This is accentuated if you operate a hybrid IT environment with in-house applications working alongside Software-as-a-Service (SaaS) applications. SaaS applications are constantly updated so you will need to ensure the connectors between your existing ERP and these cloud-based systems remain up-to-date. If you don’t keep up it may mean your IT infrastructure is not able to evolve rapidly enough to meet the emerging demands on the business.
Decide what IT skills are critical to your transformation
This is where the skills question becomes even more important. If we are facing significant shortages, construction companies should not only be carefully planning how to implement their IT transformation strategies. They should also be mapping their IT skills requirements to meet these transformation goals – what we call skills succession planning. By identifying what expertise you will require, you can qualify how best to fill these positions. Most importantly, you must decide which IT skills are critical to your competitive advantage and decide how best to source them.
To give this proper consideration there are three key questions to answer:
- Is your company properly weighing up the IT skills required to fulfil your IT transformation alongside valuating the business impact of such change?
- Are you considering skills needed to support existing applications alongside next generation technologies?
- Does your company have the time and resources to invest in training staff on both emerging technologies and existing applications?
Managed transformation and skills succession planning
The goal of this analysis should be to help you to better understand the skills requirements of your business today and into the future. Fundamentally, it should be about buying you time rather than facing the massive disruption of trying to modernise all your existing applications in one go – what the IT industry calls “rip and replace”.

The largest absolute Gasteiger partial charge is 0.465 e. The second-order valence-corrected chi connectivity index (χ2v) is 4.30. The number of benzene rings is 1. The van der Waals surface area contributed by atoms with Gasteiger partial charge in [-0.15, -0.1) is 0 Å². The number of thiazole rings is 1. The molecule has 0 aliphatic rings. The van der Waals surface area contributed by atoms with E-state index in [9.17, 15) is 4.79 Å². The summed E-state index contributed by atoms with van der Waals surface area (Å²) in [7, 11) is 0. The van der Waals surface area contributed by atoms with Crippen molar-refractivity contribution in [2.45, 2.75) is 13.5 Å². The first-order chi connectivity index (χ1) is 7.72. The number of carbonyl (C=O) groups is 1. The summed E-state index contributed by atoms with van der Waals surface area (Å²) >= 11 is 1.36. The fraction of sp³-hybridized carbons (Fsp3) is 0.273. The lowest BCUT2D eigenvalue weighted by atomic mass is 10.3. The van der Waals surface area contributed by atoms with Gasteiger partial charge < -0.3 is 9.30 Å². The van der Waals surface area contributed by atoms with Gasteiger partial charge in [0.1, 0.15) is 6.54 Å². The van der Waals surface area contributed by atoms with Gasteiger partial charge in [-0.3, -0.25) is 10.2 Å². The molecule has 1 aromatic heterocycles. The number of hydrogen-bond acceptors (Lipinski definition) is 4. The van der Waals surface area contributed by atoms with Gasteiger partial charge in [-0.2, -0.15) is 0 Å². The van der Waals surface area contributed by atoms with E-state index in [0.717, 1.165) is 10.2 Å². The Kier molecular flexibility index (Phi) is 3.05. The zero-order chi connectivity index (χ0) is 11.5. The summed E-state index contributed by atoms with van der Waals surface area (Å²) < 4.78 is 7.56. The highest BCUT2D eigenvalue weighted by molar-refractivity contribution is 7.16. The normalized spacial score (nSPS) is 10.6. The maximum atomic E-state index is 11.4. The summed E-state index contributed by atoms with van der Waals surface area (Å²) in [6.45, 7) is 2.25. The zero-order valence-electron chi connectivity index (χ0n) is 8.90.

It will also avoid you having to go through the wholesale change of bringing in new tech skills to deal with a completely different IT environment. The more new skills you require, the greater the challenges you will face to fill such roles.
How you achieve a more measured transformation, which eases the demand for new IT skills, is by maintaining your existing ERP applications to ensure they remain viable and modern. This will give you the flexibility to transform your IT systems at the edge of your environment in a targeted way and ensure innovative applications integrate effectively with your core ERP applications.
It will also enable you to build a comprehensive succession plan in terms of the skills you need moving forward. As you decide which applications are strategic to the business, you can assess who the best qualified experts are to deal with those systems. It is not simply a case of deciding whether to hire or outsource but understand who is better placed to optimise applications and get the best out of them for your business. You must consider how best to continuously improve and update the skills supporting your current and future IT systems. Do you have the resources to ensure your team has the most current skills?
If you don’t have the capacity and expertise to ensure you have the right expertise, then you should be considering a partner. The right partner will not just maintain your existing systems but optimise them to ensure they support your transformation goals. You must see them as part of your skills succession planning, so you need to have confidence they are investing in the skills within their team. If you give skills planning the right level of focus and ensure that you build the strategy that can evolve with your business as it goes through its digital transformation, you will stand a better chance of protecting the technology expertise in your organisation and reducing the pressure to find new skills at a time of such intense competition for talent.
Senior account executive, construction
Tel: +44 (0)20 3763 7463